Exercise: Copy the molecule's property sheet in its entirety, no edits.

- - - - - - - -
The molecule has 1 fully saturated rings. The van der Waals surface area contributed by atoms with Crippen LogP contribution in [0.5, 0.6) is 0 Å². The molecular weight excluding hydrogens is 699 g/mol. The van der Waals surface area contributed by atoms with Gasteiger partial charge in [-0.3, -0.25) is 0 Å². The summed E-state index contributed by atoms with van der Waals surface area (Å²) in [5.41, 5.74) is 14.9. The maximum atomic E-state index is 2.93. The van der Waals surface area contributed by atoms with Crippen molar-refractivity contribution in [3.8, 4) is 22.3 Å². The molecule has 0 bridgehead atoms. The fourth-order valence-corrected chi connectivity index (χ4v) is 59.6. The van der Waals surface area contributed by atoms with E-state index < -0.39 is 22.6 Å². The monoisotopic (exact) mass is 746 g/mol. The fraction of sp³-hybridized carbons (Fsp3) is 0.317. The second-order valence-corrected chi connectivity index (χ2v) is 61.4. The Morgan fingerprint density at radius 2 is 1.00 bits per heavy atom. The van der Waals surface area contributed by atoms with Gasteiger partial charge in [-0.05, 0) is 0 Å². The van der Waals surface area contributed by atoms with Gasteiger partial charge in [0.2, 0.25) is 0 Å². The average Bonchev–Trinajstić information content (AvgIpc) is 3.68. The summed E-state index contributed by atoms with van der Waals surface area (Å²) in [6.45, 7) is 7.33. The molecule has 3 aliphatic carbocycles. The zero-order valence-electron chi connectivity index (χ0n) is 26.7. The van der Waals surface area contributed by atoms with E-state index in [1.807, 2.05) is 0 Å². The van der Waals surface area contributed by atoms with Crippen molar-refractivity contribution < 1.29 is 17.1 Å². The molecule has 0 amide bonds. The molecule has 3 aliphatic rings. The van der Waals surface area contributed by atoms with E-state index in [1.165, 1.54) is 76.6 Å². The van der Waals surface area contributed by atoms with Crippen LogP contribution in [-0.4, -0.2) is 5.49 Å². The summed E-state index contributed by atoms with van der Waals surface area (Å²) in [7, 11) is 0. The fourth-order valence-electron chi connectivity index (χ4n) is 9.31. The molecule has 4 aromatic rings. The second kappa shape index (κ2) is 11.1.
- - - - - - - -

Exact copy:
The molecule has 1 fully saturated rings. The van der Waals surface area contributed by atoms with Crippen LogP contribution in [0.5, 0.6) is 0 Å². The molecular weight excluding hydrogens is 699 g/mol. The van der Waals surface area contributed by atoms with Gasteiger partial charge in [-0.3, -0.25) is 0 Å². The summed E-state index contributed by atoms with van der Waals surface area (Å²) in [5.41, 5.74) is 14.9. The maximum atomic E-state index is 2.93. The van der Waals surface area contributed by atoms with Crippen molar-refractivity contribution in [3.8, 4) is 22.3 Å². The molecule has 0 bridgehead atoms. The fourth-order valence-corrected chi connectivity index (χ4v) is 59.6. The van der Waals surface area contributed by atoms with E-state index < -0.39 is 22.6 Å². The monoisotopic (exact) mass is 746 g/mol. The fraction of sp³-hybridized carbons (Fsp3) is 0.317. The second-order valence-corrected chi connectivity index (χ2v) is 61.4. The Morgan fingerprint density at radius 2 is 1.00 bits per heavy atom. The van der Waals surface area contributed by atoms with Gasteiger partial charge in [-0.05, 0) is 0 Å². The van der Waals surface area contributed by atoms with Gasteiger partial charge in [0.2, 0.25) is 0 Å². The average Bonchev–Trinajstić information content (AvgIpc) is 3.68. The summed E-state index contributed by atoms with van der Waals surface area (Å²) in [6.45, 7) is 7.33. The molecule has 3 aliphatic carbocycles. The zero-order valence-electron chi connectivity index (χ0n) is 26.7. The van der Waals surface area contributed by atoms with E-state index in [1.807, 2.05) is 0 Å². The van der Waals surface area contributed by atoms with Crippen molar-refractivity contribution < 1.29 is 17.1 Å². The molecule has 0 amide bonds. The molecule has 3 aliphatic rings. The van der Waals surface area contributed by atoms with E-state index in [1.165, 1.54) is 76.6 Å². The van der Waals surface area contributed by atoms with Crippen LogP contribution in [-0.4, -0.2) is 5.49 Å². The summed E-state index contributed by atoms with van der Waals surface area (Å²) in [7, 11) is 0. The fourth-order valence-electron chi connectivity index (χ4n) is 9.31. The molecule has 4 aromatic rings. The second kappa shape index (κ2) is 11.1.